65 Years Later – Don’t Look for the UN in New York, Look in Kumasi

UN Foundation chief Senator Tim Wirth pens an op-ed on the lasting value and utility of the United Nations:

After traveling in Africa over the past few days, it’ s clear that the need and impact of the United Nations are greater than ever. As I write from Kumasi, a small town in Ghana in West Africa, I am still thinking about the children I met in a local hospital earlier this week. Three baby girls in particular haven’t left my mind. There were three newborns named Jamilla, Selina, and Issaha who were sharing one crib because there weren’t enough beds. All three were battling infections due to complicated births.

Luckily, Jamilla, Selina, and Issaha have a good chance at surviving thanks to the work of the UN and its partners. It’s not easy work. But it’s vital, and the UN is the one international organization with the reach and the mandate to partner with countries to get it done. The UN is working with the government of Ghana to provide immunizations and treatment to keep children safe. While on my trip, I talked with community health workers who are being trained to distribute life-saving measles vaccines to more than four million children across the country. The logistics of their efforts to reach children in remote villages is daunting, but each is committed to ensuring every child has the opportunity to lead a healthy life.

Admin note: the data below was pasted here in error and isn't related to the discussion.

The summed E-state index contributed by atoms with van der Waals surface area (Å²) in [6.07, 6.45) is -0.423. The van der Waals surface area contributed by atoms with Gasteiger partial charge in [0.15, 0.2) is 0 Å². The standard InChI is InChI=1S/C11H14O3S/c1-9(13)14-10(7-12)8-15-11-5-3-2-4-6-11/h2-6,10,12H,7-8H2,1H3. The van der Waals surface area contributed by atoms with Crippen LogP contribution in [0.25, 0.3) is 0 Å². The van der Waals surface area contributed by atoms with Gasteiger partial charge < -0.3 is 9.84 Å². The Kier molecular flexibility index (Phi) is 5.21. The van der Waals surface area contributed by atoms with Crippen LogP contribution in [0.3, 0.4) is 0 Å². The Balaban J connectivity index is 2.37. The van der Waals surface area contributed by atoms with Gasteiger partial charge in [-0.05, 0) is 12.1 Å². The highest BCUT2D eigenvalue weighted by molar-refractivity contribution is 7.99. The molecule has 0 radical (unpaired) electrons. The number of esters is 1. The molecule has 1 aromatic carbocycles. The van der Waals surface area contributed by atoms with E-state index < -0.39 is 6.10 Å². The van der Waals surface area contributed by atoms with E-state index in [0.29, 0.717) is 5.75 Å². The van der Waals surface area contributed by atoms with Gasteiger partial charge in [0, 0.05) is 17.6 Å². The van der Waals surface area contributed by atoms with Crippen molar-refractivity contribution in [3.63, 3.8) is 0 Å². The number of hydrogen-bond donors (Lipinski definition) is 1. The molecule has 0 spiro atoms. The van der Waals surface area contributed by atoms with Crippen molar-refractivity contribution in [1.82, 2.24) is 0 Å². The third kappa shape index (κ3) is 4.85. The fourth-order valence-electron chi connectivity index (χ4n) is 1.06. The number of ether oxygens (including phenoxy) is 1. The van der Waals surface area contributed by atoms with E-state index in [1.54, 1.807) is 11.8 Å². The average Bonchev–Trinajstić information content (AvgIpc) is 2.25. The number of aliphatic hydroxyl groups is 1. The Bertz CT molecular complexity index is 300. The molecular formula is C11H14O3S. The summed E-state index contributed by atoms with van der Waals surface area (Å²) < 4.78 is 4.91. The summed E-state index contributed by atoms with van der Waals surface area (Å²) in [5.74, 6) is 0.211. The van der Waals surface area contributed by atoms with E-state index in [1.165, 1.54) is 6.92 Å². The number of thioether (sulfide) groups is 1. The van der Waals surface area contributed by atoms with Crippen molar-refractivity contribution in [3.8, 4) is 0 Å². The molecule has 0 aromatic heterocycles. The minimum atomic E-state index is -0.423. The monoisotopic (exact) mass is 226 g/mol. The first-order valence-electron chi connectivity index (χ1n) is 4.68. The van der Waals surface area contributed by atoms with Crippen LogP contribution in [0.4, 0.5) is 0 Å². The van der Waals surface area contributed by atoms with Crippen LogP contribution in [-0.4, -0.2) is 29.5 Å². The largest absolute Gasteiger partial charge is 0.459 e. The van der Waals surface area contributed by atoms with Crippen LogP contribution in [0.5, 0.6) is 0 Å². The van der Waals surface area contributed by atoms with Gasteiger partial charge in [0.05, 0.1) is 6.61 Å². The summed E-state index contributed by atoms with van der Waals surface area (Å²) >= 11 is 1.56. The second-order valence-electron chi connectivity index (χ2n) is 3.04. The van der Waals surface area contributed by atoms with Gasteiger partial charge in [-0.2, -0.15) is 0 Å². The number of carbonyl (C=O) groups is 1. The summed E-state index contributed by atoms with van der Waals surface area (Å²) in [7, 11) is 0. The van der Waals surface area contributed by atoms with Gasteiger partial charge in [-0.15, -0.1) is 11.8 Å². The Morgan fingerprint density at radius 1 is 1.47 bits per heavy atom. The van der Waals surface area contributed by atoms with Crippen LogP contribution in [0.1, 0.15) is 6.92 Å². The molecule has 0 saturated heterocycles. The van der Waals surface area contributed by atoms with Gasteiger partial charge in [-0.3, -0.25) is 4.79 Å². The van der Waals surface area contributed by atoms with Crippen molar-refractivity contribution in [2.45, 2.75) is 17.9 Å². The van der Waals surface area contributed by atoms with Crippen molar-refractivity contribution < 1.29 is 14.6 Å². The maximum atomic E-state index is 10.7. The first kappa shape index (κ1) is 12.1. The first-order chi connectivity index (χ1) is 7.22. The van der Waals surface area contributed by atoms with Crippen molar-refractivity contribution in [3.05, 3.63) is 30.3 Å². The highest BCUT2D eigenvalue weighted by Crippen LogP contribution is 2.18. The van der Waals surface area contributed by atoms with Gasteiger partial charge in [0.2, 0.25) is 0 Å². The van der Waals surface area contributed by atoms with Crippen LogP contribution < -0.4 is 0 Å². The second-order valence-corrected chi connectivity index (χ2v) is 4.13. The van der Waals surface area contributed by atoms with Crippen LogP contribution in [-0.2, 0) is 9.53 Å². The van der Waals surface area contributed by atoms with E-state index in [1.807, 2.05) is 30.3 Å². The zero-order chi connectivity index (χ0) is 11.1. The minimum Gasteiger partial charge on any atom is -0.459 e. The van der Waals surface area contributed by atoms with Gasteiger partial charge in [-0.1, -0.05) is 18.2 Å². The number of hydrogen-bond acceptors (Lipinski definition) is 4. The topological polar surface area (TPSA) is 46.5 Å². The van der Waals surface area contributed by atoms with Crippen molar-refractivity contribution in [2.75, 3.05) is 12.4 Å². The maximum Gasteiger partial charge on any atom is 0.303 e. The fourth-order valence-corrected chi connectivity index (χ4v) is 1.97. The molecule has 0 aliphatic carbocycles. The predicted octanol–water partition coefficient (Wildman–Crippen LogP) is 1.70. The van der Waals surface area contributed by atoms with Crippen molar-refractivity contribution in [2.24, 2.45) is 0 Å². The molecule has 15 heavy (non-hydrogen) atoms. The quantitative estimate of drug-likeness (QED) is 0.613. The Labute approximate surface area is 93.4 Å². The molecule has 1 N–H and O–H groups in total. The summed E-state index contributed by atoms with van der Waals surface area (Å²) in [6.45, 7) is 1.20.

When I return to the U.S. in a few days, I’m confident I won’ t see stories like Jamilla, Selina, and Issaha’s in the news. Instead, I anticipate I will turn on the TV and be inundated with news about the upcoming elections and the fierce fights between the politicians running for office. When people talk about the UN, they are more likely to talk about the political realities of what happens when hundreds of countries are forced to make things work at headquarters in New York. Politics get the headlines, but the headlines are missing a major global story as the UN turns 65 today.

Read the rest over at HuffPo